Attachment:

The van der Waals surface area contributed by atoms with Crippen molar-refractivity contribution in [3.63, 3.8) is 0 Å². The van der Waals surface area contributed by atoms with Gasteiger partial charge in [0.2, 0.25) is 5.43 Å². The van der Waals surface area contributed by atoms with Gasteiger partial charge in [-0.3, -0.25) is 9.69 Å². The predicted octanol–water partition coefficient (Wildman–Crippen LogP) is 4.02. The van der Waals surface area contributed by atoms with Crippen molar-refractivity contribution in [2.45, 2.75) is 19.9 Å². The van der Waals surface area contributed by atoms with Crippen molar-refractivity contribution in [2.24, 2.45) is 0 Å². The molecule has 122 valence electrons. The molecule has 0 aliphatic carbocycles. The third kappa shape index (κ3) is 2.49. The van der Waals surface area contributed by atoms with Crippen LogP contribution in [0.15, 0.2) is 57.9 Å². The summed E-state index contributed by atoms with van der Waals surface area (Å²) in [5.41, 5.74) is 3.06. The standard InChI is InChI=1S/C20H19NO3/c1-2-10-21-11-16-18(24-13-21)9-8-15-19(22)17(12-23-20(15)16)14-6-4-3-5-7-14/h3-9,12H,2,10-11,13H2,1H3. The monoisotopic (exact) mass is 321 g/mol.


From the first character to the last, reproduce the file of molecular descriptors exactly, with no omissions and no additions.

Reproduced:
The van der Waals surface area contributed by atoms with Crippen molar-refractivity contribution in [3.63, 3.8) is 0 Å². The van der Waals surface area contributed by atoms with Gasteiger partial charge in [0.2, 0.25) is 5.43 Å². The van der Waals surface area contributed by atoms with Gasteiger partial charge in [-0.3, -0.25) is 9.69 Å². The predicted octanol–water partition coefficient (Wildman–Crippen LogP) is 4.02. The van der Waals surface area contributed by atoms with Crippen molar-refractivity contribution in [2.45, 2.75) is 19.9 Å². The van der Waals surface area contributed by atoms with Crippen molar-refractivity contribution in [2.24, 2.45) is 0 Å². The molecule has 122 valence electrons. The molecule has 0 aliphatic carbocycles. The third kappa shape index (κ3) is 2.49. The van der Waals surface area contributed by atoms with Crippen LogP contribution in [0.15, 0.2) is 57.9 Å². The summed E-state index contributed by atoms with van der Waals surface area (Å²) in [5.41, 5.74) is 3.06. The standard InChI is InChI=1S/C20H19NO3/c1-2-10-21-11-16-18(24-13-21)9-8-15-19(22)17(12-23-20(15)16)14-6-4-3-5-7-14/h3-9,12H,2,10-11,13H2,1H3. The monoisotopic (exact) mass is 321 g/mol.